Southeastern said yesterday that it was unaware of experts that had challenged its reasoning on the issue.
Examples of how the changes would inconvenience constituents were given by the MPs. Abena Oppong-Asare, who represents Erith & Thamesmead, said the scrapping of “loop” trains from Sidcup to Abbey Wood and Plumstead could put one out of work.
“One constituent, who works in the local prison service, told me that she is incredibly distressed, because the changes mean that she will no longer be able to drop her children at school and get to work by 9 am, and that she may lose her job as a result. There are no bus services that cater for her route, and she does not own a car.” she said.
Janet Daby, the MP for Lewisham East, said one constituent had told her that the lifts and escalators at London Bridge would be “too much of an obstacle” for her elderly neighbours.
“Southeastern really needs to ask whether it is trying to deter people from using the train service, or is it trying to encourage people to use it,” she added. “My concerns about the timetables include the impact on the safety of young girls, women and vulnerable people, as they have to make an extra change at London Bridge late at night.”
David Evenett, the Tory MP for Bexleyheath & Crayford, branded the changes “inconsiderate, totally unfair and lacking in logic”.
“We are here as representatives of the people to support constituents and the best service for them—not one that is convenient to civil servants and Southeastern, but one that is convenient to the people who pay the bills,” he said, adding that losing Charing Cross services would make the railway less attractive.
His Conservative colleague Louie French, for Old Bexley & Sidcup, raised rumours that Albany Park station, on the Sidcup line, was being lined up for closure after being cut to just two trains per hour.
Merriman denied that Albany Park was closing but said the timetable changes would make the network more punctual and reliable.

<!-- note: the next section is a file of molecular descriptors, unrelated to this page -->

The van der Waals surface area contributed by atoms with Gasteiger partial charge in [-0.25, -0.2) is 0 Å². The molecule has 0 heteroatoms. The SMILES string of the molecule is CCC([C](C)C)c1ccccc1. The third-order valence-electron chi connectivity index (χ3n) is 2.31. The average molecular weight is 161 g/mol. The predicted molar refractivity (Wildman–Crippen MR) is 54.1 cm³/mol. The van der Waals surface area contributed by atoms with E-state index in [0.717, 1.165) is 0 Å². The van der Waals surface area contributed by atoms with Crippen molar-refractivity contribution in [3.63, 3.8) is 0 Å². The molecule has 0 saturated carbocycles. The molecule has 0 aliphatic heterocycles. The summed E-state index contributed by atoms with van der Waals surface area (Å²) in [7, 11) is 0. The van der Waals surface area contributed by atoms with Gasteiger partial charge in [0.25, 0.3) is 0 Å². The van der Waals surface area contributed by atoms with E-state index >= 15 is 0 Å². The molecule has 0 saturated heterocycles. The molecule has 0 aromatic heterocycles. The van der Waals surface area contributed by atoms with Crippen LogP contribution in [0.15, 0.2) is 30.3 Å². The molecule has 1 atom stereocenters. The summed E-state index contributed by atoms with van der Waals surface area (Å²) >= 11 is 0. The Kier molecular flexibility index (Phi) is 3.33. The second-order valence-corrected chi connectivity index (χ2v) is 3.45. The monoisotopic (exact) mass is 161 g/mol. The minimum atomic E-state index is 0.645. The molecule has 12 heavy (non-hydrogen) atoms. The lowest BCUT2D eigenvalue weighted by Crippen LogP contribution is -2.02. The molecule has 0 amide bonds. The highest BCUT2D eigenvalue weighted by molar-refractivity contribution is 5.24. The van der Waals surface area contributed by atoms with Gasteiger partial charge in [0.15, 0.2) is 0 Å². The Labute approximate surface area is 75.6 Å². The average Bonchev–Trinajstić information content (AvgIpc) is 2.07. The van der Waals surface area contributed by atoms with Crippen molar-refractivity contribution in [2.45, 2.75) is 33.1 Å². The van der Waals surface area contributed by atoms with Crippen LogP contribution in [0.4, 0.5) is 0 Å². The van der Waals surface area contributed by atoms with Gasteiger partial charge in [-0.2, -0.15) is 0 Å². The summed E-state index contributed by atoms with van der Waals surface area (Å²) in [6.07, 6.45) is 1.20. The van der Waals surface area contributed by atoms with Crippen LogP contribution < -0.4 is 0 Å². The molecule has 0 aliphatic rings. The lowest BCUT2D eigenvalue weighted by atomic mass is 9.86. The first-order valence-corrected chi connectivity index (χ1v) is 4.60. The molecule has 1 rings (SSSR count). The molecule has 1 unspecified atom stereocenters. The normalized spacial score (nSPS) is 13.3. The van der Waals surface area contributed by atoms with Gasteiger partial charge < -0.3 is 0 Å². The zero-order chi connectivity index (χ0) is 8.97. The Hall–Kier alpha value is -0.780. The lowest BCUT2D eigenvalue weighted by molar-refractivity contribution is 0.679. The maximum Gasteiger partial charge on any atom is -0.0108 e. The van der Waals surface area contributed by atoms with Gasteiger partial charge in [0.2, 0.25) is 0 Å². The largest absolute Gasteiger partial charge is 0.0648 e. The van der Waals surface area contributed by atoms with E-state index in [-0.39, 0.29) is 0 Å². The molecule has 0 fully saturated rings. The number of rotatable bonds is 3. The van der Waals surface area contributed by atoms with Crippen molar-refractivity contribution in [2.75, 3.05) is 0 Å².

He described London Bridge as “a modern station that has been designed for high volumes of interchanging passengers. I understand that some members have concerns about changing there, but I can assure them that, as someone who does the change often, the station is well designed for that purpose. We believe it is one of the best in the country.”
Merriman added that there would be assistance staff at London Bridge to help vulnerable passengers as well as on-site lift engineers.
But Efford was unconvinced. “All our constituents suffered from the disruption caused by the refurbishment of London Bridge,” he said. “Now they are being inconvenienced again, because the refurbishment is complete and we are told it is a perfectly good place to end a journey. It is not good enough. This is ‘government knows best’ and government by diktat without consultation. It is simply not good enough.”
Southeastern said yesterday: “We’ll be making the interchange at London Bridge as seamless and accessible as we can. London Bridge Station is safe, gated, well-lit and weatherproof, with CCTV, customer help points, 17 defibrillators, one on every platform, free Wi-Fi and has extra staff on hand to help with assisted travel.
“The British Transport Police and London Ambulance Service also have a presence at the station. The £1bn redevelopment of London Bridge has provided step free access to all platforms and easier connections to other rail services and the Tube.”
Additional reporting by Joe Coughlan, Local Democracy Reporter